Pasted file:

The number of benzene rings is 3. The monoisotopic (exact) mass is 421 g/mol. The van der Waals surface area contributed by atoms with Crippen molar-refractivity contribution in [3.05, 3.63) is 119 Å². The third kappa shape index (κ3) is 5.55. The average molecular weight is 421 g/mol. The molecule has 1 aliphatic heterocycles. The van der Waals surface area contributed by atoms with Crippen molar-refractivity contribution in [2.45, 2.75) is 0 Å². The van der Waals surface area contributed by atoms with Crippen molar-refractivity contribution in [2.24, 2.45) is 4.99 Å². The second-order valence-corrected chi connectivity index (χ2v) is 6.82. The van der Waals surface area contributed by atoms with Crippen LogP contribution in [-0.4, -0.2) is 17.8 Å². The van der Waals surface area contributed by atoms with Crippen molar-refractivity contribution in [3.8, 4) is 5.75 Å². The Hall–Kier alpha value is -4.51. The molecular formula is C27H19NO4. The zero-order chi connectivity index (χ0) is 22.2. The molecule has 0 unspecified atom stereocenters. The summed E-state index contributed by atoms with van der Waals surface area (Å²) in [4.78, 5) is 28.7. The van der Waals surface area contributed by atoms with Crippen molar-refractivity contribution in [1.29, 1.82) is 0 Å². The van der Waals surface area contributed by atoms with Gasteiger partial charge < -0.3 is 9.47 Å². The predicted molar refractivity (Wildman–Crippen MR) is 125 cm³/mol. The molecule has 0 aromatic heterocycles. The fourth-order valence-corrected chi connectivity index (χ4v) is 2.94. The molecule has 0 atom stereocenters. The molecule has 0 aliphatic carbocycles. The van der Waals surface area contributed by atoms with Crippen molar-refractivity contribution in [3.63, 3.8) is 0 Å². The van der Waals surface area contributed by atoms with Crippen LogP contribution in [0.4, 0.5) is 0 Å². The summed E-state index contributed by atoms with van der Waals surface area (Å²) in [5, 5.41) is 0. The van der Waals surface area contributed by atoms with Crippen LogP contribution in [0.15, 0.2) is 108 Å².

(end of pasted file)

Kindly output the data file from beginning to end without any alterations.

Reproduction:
The number of benzene rings is 3. The monoisotopic (exact) mass is 421 g/mol. The van der Waals surface area contributed by atoms with Crippen molar-refractivity contribution in [3.05, 3.63) is 119 Å². The third kappa shape index (κ3) is 5.55. The average molecular weight is 421 g/mol. The molecule has 1 aliphatic heterocycles. The van der Waals surface area contributed by atoms with Crippen molar-refractivity contribution in [2.45, 2.75) is 0 Å². The van der Waals surface area contributed by atoms with Crippen molar-refractivity contribution in [2.24, 2.45) is 4.99 Å². The second-order valence-corrected chi connectivity index (χ2v) is 6.82. The van der Waals surface area contributed by atoms with Crippen LogP contribution in [-0.4, -0.2) is 17.8 Å². The van der Waals surface area contributed by atoms with Crippen molar-refractivity contribution in [3.8, 4) is 5.75 Å². The Hall–Kier alpha value is -4.51. The molecular formula is C27H19NO4. The zero-order chi connectivity index (χ0) is 22.2. The molecule has 0 unspecified atom stereocenters. The summed E-state index contributed by atoms with van der Waals surface area (Å²) in [4.78, 5) is 28.7. The van der Waals surface area contributed by atoms with Crippen molar-refractivity contribution in [1.29, 1.82) is 0 Å². The van der Waals surface area contributed by atoms with Gasteiger partial charge < -0.3 is 9.47 Å². The predicted molar refractivity (Wildman–Crippen MR) is 125 cm³/mol. The molecule has 0 aromatic heterocycles. The fourth-order valence-corrected chi connectivity index (χ4v) is 2.94. The molecule has 0 atom stereocenters. The molecule has 0 aliphatic carbocycles. The van der Waals surface area contributed by atoms with Crippen molar-refractivity contribution in [3.63, 3.8) is 0 Å². The van der Waals surface area contributed by atoms with Crippen LogP contribution in [0.4, 0.5) is 0 Å². The summed E-state index contributed by atoms with van der Waals surface area (Å²) in [5, 5.41) is 0. The van der Waals surface area contributed by atoms with Crippen LogP contribution in [0.15, 0.2) is 108 Å².